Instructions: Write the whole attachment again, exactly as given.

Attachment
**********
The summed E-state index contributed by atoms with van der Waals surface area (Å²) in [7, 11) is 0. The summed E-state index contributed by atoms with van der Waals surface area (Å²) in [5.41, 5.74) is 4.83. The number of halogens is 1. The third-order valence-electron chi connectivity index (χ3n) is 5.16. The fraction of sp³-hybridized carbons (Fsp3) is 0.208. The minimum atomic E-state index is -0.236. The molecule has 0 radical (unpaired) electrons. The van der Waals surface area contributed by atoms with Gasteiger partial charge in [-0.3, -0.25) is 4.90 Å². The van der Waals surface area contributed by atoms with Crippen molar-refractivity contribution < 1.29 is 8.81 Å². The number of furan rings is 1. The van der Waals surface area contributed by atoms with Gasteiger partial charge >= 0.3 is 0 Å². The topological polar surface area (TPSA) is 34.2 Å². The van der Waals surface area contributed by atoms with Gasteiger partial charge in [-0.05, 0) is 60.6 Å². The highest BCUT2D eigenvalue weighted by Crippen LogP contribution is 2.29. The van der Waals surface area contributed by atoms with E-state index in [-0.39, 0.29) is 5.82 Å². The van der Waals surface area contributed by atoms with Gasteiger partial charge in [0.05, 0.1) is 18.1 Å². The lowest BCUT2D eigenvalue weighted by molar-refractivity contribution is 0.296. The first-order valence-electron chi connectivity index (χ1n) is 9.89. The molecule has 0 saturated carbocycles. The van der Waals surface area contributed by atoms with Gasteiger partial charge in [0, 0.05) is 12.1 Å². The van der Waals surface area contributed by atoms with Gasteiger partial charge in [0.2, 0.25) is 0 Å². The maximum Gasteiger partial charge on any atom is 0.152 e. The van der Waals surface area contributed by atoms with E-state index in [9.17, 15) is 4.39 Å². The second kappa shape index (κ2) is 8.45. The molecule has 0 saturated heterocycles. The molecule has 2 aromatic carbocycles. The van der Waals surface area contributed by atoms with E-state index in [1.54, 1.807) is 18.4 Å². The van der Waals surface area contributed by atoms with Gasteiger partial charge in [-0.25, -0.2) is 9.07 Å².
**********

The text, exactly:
The summed E-state index contributed by atoms with van der Waals surface area (Å²) in [7, 11) is 0. The summed E-state index contributed by atoms with van der Waals surface area (Å²) in [5.41, 5.74) is 4.83. The number of halogens is 1. The third-order valence-electron chi connectivity index (χ3n) is 5.16. The fraction of sp³-hybridized carbons (Fsp3) is 0.208. The minimum atomic E-state index is -0.236. The molecule has 0 radical (unpaired) electrons. The van der Waals surface area contributed by atoms with Gasteiger partial charge in [-0.3, -0.25) is 4.90 Å². The van der Waals surface area contributed by atoms with Crippen molar-refractivity contribution < 1.29 is 8.81 Å². The number of furan rings is 1. The van der Waals surface area contributed by atoms with Gasteiger partial charge >= 0.3 is 0 Å². The topological polar surface area (TPSA) is 34.2 Å². The van der Waals surface area contributed by atoms with Gasteiger partial charge in [-0.05, 0) is 60.6 Å². The highest BCUT2D eigenvalue weighted by Crippen LogP contribution is 2.29. The van der Waals surface area contributed by atoms with E-state index in [-0.39, 0.29) is 5.82 Å². The van der Waals surface area contributed by atoms with Gasteiger partial charge in [0.05, 0.1) is 18.1 Å². The lowest BCUT2D eigenvalue weighted by molar-refractivity contribution is 0.296. The first-order valence-electron chi connectivity index (χ1n) is 9.89. The molecule has 0 saturated carbocycles. The van der Waals surface area contributed by atoms with Gasteiger partial charge in [0, 0.05) is 12.1 Å². The van der Waals surface area contributed by atoms with Gasteiger partial charge in [0.2, 0.25) is 0 Å². The maximum Gasteiger partial charge on any atom is 0.152 e. The van der Waals surface area contributed by atoms with E-state index in [9.17, 15) is 4.39 Å². The second kappa shape index (κ2) is 8.45. The molecule has 0 saturated heterocycles. The molecule has 2 aromatic carbocycles. The van der Waals surface area contributed by atoms with E-state index in [1.54, 1.807) is 18.4 Å². The van der Waals surface area contributed by atoms with Gasteiger partial charge in [-0.25, -0.2) is 9.07 Å².